Stopping Traffic

Despite the name, Forest Avenue does not have a lot of trees.

The road in Portland, Maine is flanked by shopping centers, banks, old restaurants, new restaurants, and pharmacies. Traffic – and there is almost always some kind of traffic on Forest Avenue – zips over the pavement with general respect for the 25 mile per hour speed limit.

And on a warm Saturday in May, my mother was about to join that traffic. She took the curving ramp off the highway. She slowed for the merge onto Forest Avenue. She accelerated into the traffic.

But my mother never made it to a full acceleration.

Because walking across the pavement of Forest Avenue at well under the 25 mile per hour speed limit was a mother mallard followed by seven gray ducklings the size of store-bought muffins.

And these seven gray store-bought muffins and their mother brought all six lanes of Forest Avenue to a standstill.

Mrs. Mallard, as Robert McCloskey would have called her, made it easily across the road and hopped up on the sidewalk curb.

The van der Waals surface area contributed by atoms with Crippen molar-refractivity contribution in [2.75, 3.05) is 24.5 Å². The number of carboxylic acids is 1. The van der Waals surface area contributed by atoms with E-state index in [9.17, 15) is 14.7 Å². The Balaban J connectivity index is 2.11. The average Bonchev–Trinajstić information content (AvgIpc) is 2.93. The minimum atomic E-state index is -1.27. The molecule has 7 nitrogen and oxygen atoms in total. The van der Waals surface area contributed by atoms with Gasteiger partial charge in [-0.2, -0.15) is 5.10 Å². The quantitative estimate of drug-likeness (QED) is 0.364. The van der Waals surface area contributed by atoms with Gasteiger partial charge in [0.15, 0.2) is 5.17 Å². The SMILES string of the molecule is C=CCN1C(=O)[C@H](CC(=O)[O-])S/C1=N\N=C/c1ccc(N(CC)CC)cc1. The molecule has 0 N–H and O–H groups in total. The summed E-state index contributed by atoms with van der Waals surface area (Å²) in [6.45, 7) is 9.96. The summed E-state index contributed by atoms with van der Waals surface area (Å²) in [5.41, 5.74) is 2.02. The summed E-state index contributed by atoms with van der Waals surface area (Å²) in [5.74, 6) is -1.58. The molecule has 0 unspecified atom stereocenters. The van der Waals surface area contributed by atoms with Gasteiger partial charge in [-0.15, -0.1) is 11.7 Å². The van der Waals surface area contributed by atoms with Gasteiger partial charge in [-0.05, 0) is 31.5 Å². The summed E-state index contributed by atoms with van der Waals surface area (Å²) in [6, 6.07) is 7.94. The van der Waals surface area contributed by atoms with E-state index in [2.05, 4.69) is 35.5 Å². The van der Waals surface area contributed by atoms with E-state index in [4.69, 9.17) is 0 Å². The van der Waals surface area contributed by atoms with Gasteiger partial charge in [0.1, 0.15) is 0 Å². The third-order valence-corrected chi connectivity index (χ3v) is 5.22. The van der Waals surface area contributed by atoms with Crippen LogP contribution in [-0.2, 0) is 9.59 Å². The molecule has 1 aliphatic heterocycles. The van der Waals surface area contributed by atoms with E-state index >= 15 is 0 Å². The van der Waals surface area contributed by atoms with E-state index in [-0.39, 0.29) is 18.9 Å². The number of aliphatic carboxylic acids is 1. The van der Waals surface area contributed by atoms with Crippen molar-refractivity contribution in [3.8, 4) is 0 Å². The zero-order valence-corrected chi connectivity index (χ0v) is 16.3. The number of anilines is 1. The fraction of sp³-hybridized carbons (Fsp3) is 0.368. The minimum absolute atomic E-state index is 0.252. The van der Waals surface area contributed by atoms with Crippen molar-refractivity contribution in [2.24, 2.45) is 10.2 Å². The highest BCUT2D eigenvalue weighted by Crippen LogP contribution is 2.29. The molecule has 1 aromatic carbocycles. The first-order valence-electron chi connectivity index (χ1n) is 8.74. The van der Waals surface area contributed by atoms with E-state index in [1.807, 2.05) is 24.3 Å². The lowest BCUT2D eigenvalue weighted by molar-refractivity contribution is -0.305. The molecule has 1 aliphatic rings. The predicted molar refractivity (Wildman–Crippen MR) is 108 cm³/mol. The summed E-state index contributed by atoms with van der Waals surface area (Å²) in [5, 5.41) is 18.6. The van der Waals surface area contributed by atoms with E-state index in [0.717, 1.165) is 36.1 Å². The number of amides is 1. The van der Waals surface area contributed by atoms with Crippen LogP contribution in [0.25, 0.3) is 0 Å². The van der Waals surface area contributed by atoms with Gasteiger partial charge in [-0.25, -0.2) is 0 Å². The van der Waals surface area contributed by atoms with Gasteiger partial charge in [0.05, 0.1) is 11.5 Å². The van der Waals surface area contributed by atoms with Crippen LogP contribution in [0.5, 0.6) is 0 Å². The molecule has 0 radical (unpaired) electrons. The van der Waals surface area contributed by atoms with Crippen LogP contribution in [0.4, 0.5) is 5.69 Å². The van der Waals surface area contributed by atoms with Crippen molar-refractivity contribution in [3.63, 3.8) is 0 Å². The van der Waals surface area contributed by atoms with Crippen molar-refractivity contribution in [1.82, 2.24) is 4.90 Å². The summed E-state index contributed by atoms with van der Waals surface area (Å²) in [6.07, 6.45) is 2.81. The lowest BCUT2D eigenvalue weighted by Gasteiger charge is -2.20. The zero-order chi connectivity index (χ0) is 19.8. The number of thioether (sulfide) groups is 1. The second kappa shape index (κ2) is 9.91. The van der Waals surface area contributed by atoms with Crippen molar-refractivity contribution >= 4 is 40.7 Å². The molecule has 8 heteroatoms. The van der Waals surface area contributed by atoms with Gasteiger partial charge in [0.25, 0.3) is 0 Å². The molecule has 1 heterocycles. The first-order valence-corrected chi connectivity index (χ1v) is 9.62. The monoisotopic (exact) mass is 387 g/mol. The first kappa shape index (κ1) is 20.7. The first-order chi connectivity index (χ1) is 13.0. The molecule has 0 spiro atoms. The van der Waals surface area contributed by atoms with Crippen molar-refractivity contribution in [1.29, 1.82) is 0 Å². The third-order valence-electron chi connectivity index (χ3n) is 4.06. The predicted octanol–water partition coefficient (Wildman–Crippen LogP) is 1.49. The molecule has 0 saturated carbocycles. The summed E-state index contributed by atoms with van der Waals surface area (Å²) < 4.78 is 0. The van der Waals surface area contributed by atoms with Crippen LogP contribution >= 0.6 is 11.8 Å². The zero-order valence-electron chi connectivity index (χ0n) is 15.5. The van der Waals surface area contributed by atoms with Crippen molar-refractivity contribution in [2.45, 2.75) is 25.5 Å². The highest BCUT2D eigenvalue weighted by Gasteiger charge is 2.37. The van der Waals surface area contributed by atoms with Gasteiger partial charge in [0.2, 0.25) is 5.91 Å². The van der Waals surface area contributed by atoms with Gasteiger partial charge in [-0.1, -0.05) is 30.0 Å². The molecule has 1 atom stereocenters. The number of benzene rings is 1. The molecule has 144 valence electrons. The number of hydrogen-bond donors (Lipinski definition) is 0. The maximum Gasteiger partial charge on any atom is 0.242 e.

The ducklings wobbled, teetered, and scooted their way to the curb. Then stopped. All seven of them stared up at the curb. The four-inch curb that was twice the size of their store-bought muffin selves.

A woman saw all this. Perhaps it was the woman walking on the sidewalk. Perhaps it was the woman with a sign asking for money on the Forest Avenue median. My mother isn’t sure. But a woman – who moments before was living her own life – went to the curb, scooped up seven little lives, and put them on the sidewalk.

And those seven little ducks out of water wobbled, teetered, and scooted after Mrs. Mallard.

The numbers in this story aren’t big: My mother’s one car stopped on one Portland road. Seven little lives crossing six big lanes of Forest Avenue. Two hands scooping seven lives up over a four-inch curb.

But little doesn’t mean small. And little doesn’t mean unimportant.

Little things, after all, can stop big traffic.

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